The terrorist who was one of the planners responsible for the bombing of the USS Cole in 2000 which killed 17 American sailors and wounded 39 others, has been killed in a U.S. airstrike in Yemen, according to a Trump administration official.
Jamel Ahmed Mohammed Ali Al-Badawi, who was a member of Qaeda, helped plan the October 12, 2000 attack; in 2003, the U.S. Justice Department indicted him as one of the last main co-conspirators who were still at large. The Cole had stopped in Aden harbor for a routine fuel stop when a small fiberglass boat with C4 explosives directed by two suicide bombers approached the Cole. The explosion left a 40-by-60-foot hole in the ship’s port side. Some of the blast forced the deck to surge upward, killing crew members who were lining up for lunch. It took three days to get the damage under control.
The attack was the deadliest against a U.S. naval vessel since the Iraqi attack on the USS Stark in 1987. In June 2001, an al-Qaeda recruitment video that featured Osama bin Laden bragged about the attack. On March 14, 2007, Judge Robert G. Doumar ruled that the Sudanese government was liable for the bombing. He stated, “There is substantial evidence in this case presented by the expert testimony that the government of Sudan induced the particular bombing of the Cole by virtue of prior actions of the government of Sudan.”
The investigation in Yemen into the incident left U.S., FBI, and NCIS agents in danger; as Lawrence Wright wrote in “The Looming Tower,” “There were so many perceived threats that the agents often slept in their clothes and with their weapons at their sides.” The agents eventually abandoned their hotel and returned to a U.S. Navy vessel in the Bay of Aden, but when they returned to land, an agent said their helicopter took evasive action out of fear of shoulder-launched surface-to-air missiles.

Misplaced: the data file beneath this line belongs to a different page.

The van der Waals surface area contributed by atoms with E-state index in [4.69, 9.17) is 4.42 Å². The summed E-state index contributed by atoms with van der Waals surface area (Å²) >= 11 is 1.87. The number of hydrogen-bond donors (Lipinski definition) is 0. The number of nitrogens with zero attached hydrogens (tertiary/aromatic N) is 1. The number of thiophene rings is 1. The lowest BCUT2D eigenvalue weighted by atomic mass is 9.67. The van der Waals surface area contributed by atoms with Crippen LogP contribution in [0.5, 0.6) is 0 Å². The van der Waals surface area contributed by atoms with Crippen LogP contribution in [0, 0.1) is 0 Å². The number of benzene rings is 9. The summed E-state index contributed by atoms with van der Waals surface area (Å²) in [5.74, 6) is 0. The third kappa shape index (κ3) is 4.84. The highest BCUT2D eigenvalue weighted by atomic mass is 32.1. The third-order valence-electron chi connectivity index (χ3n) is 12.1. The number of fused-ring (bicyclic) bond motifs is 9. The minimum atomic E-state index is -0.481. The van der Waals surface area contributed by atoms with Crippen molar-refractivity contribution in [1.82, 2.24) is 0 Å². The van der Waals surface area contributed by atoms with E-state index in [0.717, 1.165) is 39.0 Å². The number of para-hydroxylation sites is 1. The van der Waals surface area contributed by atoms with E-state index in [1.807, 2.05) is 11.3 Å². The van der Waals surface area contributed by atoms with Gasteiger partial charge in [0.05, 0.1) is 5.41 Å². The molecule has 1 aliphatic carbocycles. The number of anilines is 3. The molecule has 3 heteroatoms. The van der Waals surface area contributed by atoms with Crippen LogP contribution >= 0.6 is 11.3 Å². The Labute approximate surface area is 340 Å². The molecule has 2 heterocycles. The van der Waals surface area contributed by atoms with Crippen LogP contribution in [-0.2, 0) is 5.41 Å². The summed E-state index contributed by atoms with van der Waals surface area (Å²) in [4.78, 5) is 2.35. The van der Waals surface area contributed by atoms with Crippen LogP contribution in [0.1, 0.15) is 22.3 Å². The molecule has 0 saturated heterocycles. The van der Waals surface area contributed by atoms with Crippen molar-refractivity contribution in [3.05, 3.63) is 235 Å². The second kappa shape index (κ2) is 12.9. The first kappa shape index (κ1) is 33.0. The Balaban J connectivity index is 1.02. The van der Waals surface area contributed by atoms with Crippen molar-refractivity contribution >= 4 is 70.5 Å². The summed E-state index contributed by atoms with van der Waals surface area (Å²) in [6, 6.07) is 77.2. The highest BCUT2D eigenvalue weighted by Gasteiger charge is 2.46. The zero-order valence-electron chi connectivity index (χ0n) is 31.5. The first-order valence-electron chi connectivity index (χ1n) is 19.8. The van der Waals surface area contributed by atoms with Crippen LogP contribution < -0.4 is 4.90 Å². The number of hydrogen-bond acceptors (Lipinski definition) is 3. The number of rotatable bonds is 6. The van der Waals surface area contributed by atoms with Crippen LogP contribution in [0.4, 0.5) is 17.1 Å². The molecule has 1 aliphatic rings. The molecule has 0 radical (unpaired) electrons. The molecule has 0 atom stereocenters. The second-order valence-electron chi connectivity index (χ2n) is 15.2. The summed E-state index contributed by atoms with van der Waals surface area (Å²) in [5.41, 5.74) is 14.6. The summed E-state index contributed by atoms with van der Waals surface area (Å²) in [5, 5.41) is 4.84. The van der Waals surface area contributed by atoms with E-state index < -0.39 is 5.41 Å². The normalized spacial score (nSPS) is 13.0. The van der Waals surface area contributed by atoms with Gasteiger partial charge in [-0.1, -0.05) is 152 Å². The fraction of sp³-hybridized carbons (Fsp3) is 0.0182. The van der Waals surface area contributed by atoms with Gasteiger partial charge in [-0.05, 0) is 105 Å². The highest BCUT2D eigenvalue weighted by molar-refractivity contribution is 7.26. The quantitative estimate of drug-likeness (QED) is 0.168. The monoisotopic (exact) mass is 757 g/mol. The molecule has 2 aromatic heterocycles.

Sadly, by May 2008, all the terrorists convicted in the attack had escaped from prison or had been freed by Yemeni officials.
Jamal Ahmad Mohammad Ali Al-Badawi was convicted in Yemen and sentenced to death, but he escaped from a Yemeni jail in 2003. After being recaptured in March 2004, he escaped Yemeni custody in February 2006 by digging an escape tunnel that traveled from the prison to a mosque.
According to Trump administration officials, intelligence indicators showed al-Badawi was killed in the airstrike in Yemen’s Ma’rib Governorate. Further information indicated that the airstrike hit al-Badawi while he was driving alone.
U.S. Navy Capt. Bill Urban, a spokesman for Central Command, told CNN in a statement, “U.S. forces conducted a precision strike Jan. 1st in the Marib governate, Yemen, targeting Jamal al-Badawi, a legacy al Qaeda operative in Yemen involved in the USS Cole bombing. U.S. forces are still assessing the results of the strike following a deliberate process to confirm his death.”